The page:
Sector News

General Mills names Jeffrey Harmening Operating Chief

June 24, 2016
Food & Drink

General Mills Inc. on Thursday named 22-year company veteran Jeffrey Harmening as its new chief operating officer as it struggles to restore growth in its U.S. retail business.

The company said Mr. Harmening, 49 years old, will take responsibility for all of the company’s operations effective July 1 and will continue to report to Chief Executive Ken Powell.

“The timing is right to bring together overall operations under one leader,” Mr. Powell said.

The 150-year-old food company said that would include its U.S. retail business, which has been struggling recently as consumer buying habits shift toward portable, higher-protein, meals for breakfast such as Greek yogurt and breakfast sandwiches instead of processed oats and grains.

Mr. Harmening has served as executive vice president and chief operating officer of the U.S. retail segment for the past two years. He was previously the chief executive of Cereal Partners Worldwide SA, a joint venture with Nestlé Inc., based in Switzerland. Before that, Harmening served as president of General Mills’s cereal operating unit and in various U.S. marketing roles.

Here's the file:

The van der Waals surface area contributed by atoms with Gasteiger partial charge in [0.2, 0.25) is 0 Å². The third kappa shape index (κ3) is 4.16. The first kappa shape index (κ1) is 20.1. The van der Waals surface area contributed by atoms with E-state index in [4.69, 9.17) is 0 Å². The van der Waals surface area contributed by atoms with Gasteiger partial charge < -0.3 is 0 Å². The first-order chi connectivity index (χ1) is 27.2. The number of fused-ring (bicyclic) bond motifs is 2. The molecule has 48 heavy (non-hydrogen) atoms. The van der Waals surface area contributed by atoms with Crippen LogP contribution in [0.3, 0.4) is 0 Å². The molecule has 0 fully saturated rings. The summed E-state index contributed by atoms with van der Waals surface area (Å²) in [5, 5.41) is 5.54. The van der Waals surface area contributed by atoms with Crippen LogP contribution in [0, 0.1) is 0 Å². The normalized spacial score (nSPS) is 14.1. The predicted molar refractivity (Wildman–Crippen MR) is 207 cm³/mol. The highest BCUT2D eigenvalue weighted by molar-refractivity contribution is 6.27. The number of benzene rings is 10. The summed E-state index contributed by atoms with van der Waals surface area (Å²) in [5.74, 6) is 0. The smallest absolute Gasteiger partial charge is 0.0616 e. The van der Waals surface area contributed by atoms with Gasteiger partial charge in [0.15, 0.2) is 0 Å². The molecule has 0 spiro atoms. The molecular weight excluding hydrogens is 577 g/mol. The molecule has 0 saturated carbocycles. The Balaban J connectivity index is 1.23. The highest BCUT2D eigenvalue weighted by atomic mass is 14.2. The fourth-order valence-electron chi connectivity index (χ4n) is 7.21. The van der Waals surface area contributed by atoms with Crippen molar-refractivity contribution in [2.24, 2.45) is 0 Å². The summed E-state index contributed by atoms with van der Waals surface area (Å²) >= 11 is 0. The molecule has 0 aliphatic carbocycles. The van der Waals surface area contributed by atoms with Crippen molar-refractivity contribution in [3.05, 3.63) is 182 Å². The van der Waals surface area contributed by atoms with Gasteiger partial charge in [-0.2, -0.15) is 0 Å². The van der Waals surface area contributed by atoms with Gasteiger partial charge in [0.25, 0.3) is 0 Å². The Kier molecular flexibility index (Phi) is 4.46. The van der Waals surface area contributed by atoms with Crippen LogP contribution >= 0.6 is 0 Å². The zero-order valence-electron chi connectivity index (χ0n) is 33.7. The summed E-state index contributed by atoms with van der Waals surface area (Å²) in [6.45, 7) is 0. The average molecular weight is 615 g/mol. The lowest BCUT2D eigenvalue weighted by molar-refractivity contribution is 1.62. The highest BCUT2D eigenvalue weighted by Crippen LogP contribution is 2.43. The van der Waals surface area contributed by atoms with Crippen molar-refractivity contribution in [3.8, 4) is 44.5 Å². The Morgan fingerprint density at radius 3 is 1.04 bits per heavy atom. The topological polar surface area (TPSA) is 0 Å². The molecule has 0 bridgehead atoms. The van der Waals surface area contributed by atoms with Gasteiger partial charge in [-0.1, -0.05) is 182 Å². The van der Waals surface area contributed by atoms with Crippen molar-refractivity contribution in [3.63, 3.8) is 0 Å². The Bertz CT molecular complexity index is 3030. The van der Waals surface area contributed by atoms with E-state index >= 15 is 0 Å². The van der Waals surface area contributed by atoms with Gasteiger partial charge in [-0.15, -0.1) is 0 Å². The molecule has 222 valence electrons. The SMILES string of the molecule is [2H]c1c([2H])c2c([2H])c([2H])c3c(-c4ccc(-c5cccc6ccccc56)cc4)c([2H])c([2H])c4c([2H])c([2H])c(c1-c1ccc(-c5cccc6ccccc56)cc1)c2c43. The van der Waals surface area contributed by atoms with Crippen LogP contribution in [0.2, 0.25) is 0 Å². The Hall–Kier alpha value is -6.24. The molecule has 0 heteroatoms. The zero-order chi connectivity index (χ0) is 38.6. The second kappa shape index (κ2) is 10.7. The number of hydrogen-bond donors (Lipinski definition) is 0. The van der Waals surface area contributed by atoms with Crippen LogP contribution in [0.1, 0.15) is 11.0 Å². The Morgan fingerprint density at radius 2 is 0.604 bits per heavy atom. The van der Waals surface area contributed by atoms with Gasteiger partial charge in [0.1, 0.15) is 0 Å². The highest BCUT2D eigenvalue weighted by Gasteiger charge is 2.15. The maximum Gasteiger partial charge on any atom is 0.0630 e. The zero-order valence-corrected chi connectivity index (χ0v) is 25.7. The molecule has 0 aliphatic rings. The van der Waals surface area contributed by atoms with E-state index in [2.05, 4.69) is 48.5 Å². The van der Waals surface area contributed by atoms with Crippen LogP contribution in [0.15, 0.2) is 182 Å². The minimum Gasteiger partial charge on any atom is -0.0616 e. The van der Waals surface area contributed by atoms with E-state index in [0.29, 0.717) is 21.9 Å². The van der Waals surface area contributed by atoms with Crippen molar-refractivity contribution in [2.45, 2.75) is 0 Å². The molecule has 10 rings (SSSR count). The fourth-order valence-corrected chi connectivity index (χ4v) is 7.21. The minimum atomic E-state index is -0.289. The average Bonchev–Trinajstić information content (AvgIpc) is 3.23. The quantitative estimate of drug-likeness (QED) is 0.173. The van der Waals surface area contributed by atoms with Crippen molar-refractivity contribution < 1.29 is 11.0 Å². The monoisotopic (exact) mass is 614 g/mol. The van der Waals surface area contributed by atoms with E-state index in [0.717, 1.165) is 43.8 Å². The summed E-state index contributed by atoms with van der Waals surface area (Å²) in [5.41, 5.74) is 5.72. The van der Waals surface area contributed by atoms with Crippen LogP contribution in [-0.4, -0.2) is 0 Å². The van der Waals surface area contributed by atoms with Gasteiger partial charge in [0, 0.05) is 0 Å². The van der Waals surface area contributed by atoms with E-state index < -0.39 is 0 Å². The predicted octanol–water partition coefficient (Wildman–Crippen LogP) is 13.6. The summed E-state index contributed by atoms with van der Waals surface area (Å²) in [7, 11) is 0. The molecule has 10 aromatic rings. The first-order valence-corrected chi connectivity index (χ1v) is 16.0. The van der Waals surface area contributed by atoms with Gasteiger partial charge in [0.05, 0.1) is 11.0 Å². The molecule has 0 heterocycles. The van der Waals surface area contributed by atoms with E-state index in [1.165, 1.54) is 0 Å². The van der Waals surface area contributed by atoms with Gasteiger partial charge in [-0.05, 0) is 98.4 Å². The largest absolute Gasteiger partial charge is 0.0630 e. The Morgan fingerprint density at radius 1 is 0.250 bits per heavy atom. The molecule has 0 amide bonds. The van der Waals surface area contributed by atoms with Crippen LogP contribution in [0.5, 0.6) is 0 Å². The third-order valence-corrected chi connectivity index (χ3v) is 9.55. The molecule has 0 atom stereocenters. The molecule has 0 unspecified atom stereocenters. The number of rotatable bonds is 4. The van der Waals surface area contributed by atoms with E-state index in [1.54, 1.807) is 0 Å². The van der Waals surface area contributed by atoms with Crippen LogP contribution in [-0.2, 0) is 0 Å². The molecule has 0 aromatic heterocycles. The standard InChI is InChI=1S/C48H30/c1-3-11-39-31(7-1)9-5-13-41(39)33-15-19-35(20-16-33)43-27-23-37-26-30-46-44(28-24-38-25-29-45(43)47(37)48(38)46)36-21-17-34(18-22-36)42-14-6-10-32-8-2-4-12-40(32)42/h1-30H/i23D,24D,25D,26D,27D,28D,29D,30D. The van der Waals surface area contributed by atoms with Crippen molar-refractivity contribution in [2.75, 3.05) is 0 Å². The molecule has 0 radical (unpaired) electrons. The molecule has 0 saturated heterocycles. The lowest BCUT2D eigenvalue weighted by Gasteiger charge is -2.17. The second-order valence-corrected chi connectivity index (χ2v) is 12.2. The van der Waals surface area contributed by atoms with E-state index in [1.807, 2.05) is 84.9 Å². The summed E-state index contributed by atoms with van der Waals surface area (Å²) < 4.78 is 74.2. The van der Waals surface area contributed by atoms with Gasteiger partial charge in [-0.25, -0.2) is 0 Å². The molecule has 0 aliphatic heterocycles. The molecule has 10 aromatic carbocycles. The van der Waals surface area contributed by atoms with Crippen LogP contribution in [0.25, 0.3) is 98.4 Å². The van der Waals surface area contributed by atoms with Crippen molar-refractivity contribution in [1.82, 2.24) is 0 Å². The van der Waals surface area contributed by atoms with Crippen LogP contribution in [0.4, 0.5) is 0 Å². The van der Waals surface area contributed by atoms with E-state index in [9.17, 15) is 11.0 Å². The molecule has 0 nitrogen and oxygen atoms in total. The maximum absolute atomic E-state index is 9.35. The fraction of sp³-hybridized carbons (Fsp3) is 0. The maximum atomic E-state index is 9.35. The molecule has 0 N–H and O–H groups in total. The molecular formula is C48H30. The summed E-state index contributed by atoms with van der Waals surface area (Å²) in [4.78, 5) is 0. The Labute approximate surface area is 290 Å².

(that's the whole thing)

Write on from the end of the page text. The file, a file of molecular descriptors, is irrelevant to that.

The company said it would name Mr. Harmening’s successor at a later date.

General Mills also changed its labels in March to indicate on its foods whether they contain genetically modified organisms, ahead of a Vermont law that will mandate it as of July.

Earlier this month, General Mills said it would recall more than 10 million pounds of flour as a precaution, after the Centers for Disease Control and Prevention said it was investigating an E.coli outbreak that likely began with flour made at a General Mills plant in Kansas City. General Mills said it was recalling several lots of its Gold Medal, Wondra and Signature Kitchen brands sold in major supermarkets like Albertsons Cos., Safeway Inc. and Jewel-Osco.

General Mills stock rose 0.1% to $66.49 early Thursday. The shares have gained 9% over the past three months.

By Brittney Laryea

Source: Wall Street Journal

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